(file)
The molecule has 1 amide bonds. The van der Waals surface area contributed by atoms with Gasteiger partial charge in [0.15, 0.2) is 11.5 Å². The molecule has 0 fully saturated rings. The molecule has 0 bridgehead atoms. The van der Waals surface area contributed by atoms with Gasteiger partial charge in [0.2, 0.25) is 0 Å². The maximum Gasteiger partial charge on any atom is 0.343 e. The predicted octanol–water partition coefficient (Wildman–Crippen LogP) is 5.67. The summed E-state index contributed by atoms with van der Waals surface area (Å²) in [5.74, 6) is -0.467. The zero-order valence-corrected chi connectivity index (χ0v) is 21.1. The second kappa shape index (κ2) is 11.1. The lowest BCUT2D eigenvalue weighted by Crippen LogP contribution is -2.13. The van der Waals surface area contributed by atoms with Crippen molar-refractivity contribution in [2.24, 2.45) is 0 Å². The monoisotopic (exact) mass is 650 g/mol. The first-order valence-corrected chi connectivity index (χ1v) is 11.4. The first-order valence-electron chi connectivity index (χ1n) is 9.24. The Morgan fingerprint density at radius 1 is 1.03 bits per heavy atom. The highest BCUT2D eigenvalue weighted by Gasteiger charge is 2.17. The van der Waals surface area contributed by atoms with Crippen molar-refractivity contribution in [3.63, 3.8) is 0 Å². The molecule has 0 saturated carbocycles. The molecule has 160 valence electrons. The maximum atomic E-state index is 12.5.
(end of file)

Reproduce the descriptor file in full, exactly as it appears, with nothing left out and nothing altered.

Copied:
The molecule has 1 amide bonds. The van der Waals surface area contributed by atoms with Gasteiger partial charge in [0.15, 0.2) is 11.5 Å². The molecule has 0 fully saturated rings. The molecule has 0 bridgehead atoms. The van der Waals surface area contributed by atoms with Gasteiger partial charge in [0.2, 0.25) is 0 Å². The maximum Gasteiger partial charge on any atom is 0.343 e. The predicted octanol–water partition coefficient (Wildman–Crippen LogP) is 5.67. The summed E-state index contributed by atoms with van der Waals surface area (Å²) in [5.74, 6) is -0.467. The zero-order valence-corrected chi connectivity index (χ0v) is 21.1. The second kappa shape index (κ2) is 11.1. The lowest BCUT2D eigenvalue weighted by Crippen LogP contribution is -2.13. The van der Waals surface area contributed by atoms with Crippen molar-refractivity contribution in [2.24, 2.45) is 0 Å². The monoisotopic (exact) mass is 650 g/mol. The first-order valence-corrected chi connectivity index (χ1v) is 11.4. The first-order valence-electron chi connectivity index (χ1n) is 9.24. The Morgan fingerprint density at radius 1 is 1.03 bits per heavy atom. The highest BCUT2D eigenvalue weighted by Gasteiger charge is 2.17. The van der Waals surface area contributed by atoms with Crippen molar-refractivity contribution in [3.63, 3.8) is 0 Å². The molecule has 0 saturated carbocycles. The molecule has 160 valence electrons. The maximum atomic E-state index is 12.5.